Dr. Peter Blyde regularly works with the Business School to develop and deliver executive development programmes for corporate clients. Peter has been at the forefront of executive leadership development including the Hillary Leadership Programme (New Zealand Leadership Institute 2005-2010) and Global Women Breakthrough Leadership Programme (2014-2016) and ran New Zealand’s first 12 month leadership development in 1992. He maintains a consulting association with the University of Auckland Business School specializing in leadership.
Peter consults to private and public organisations primarily with advanced leadership, executive team, and resilience focus. His recent clients include Hawkins, Fonterra, AAI, Metro Performance Glass, MBIE, ACC, Midland DHBs, Landcare Research and Deloitte.
Peter’s skills are regularly used to engage and extend the strategic, interpersonal and personal aspects of leadership of experienced professionals - particularly in health, science, engineering and finance. Peter has a sustained track record of being able to build credibility with such audiences, challenge their thinking, and support changes in their behaviour and practice. He is adept at helping others apply insights in complex environments.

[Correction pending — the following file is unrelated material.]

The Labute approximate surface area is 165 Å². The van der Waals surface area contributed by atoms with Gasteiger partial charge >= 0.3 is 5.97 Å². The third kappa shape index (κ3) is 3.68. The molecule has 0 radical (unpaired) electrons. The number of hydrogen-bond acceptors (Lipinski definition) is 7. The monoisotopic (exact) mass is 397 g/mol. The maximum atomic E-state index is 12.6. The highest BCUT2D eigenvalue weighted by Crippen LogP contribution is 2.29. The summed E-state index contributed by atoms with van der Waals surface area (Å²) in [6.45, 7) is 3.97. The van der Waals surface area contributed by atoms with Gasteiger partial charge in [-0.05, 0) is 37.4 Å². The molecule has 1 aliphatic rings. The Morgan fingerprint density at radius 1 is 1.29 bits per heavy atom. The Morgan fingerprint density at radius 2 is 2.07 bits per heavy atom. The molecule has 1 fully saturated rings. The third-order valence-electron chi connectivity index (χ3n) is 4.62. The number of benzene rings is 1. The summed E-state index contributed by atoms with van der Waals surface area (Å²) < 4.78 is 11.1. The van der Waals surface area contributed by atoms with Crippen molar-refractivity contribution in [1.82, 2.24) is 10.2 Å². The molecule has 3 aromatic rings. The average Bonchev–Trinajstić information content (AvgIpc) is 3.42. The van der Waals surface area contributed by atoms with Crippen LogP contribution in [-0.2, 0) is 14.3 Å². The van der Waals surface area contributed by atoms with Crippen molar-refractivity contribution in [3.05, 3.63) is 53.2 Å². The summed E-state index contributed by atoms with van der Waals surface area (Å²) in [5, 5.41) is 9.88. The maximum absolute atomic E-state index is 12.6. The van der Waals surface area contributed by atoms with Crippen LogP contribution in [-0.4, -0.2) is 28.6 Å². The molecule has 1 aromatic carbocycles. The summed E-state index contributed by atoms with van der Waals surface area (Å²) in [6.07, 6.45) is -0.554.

Prior to this, Peter was a consultant with the Hay Group in Sydney specialising in leadership development, executive coaching, emotional intelligence and strategy clarification. He worked with public and private organisations including Merill Lynch, UBS Warburg, Rabobank, Unilever, Smiths Snackfoods, Merck Sharp and Dohme, AGL, ABN Amro, Holden, Bayer, Sydney Airport Corporation, and the Grains Research and Development Corporation. While at Hay Peter was the Australasian representative for the Hay Group Global R&D Network, which kept him up to date with global best practice in these areas.
Peter’s PhD explored Executive Perceptions of Leadership in New Zealand and Australia.
Expertise and Research Interests:
Qualifications and Achievements:
Best Executive Programs on Aritficial Intelligence
Getting Your Employer to Pay for Your Training — in 8 Steps
5 Reasons Why You May Prefer Open Enrollment Programs over Executive MBA